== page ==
• Project forecasting and reporting
  • Knowledge of construction methods and materials
  • Financial and cost management
  • Risk management.

Soft skills:

  • Communication 
  • Problem-solving
  • Leadership and team management
  • Flexibility
  • Negotiation
  • Delegation.

Types of construction management degree

The exact features of your degree will depend on the institution you study with, but typically, undergraduate degrees include a placement year within the construction industry, providing you with the opportunity to gain valuable practical experience. 

There are also plenty of master’s programs in construction management, designed for people who may already have some experience in the field but want to be at the top of their game. Below, we go over the most common degree types.

  • Bachelor’s Degree in Construction Management. This undergraduate program covers all of the fundamentals of construction management, for newbies.
  • Master’s Degree in Construction Management. Postgraduate courses offer more advanced knowledge and specialised skills for those aiming for higher managerial roles.
  • Diploma and Certificate Programs. These are shorter courses designed for professionals seeking to enhance their skills or transition into construction management.

How long does it take to get a construction management  degree?

Everyone has different amounts of time they can commit to university study – perhaps you’re already working on a construction site, and need to keep working while you earn your degree. That’s where an online degree can be a saving grace, allowing you to study in the evenings from home while you earn your salary and gain valuable experience in the day.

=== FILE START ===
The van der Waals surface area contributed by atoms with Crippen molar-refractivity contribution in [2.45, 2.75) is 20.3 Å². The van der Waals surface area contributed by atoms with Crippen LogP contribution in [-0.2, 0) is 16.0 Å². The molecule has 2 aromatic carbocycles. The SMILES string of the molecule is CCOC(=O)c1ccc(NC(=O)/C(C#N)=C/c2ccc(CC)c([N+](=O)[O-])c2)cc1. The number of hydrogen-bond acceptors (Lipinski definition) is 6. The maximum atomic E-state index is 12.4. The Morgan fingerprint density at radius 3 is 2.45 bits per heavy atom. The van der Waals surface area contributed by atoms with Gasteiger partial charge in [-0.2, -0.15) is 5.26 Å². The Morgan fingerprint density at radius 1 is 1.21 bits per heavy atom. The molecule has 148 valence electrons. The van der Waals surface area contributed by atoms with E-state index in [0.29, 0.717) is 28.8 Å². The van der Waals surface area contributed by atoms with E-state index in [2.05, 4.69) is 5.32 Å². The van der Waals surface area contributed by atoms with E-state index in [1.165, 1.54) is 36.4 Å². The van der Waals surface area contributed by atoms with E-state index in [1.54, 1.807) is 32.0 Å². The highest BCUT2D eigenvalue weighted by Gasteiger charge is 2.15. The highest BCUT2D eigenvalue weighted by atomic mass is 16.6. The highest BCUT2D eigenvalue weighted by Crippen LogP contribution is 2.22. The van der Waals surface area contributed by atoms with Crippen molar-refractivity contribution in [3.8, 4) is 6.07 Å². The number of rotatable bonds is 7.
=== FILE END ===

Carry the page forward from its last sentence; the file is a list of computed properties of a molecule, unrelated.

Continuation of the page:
Below we’ve listed the average lengths of time it takes to get a construction management degree, depending on whether you study full or part-time.

  • Bachelor’s degree: 3-4 years
  • Master’s degree: 1-2 years 

Entry requirements for a construction management degree

Wondering whether you meet the requirements for a construction management degree? While they vary slightly, undergraduate degrees tend to ask for between 96 and 112 UCAS points, though it doesn’t usually matter whether you did A-levels, BTEC, a diploma, or other level 3 qualification. Most programs also want you to have gained at least a grade 4/C in English and Maths at GCSE.

To get onto a master’s program, you’ll need an undergraduate degree under your belt already (at 2:2 or above), in a relevant subject such as engineering, architecture or built environment.

Below, we dive into some must-haves and good-to-haves when it comes to applying for a construction management degree.


  • Relevant academic qualifications
  • Teamwork and collaboration
  • Strong analytical and problem-solving skills
  • Maths and physics knowledge
  • Ability to work under pressure.


  • Management internship
  • Work experience in a business or on a construction site
  • Knowledge of construction technologies
  • Project management software skills
  • Understanding of the legal and financial aspects of construction.

How much does a construction management degree cost?

If you’re worried about degree costs, don’t give up just yet. In the UK, students receive a student loan that covers their tuition fees and helps with living costs, and you only have to start paying it back once you reach a certain income.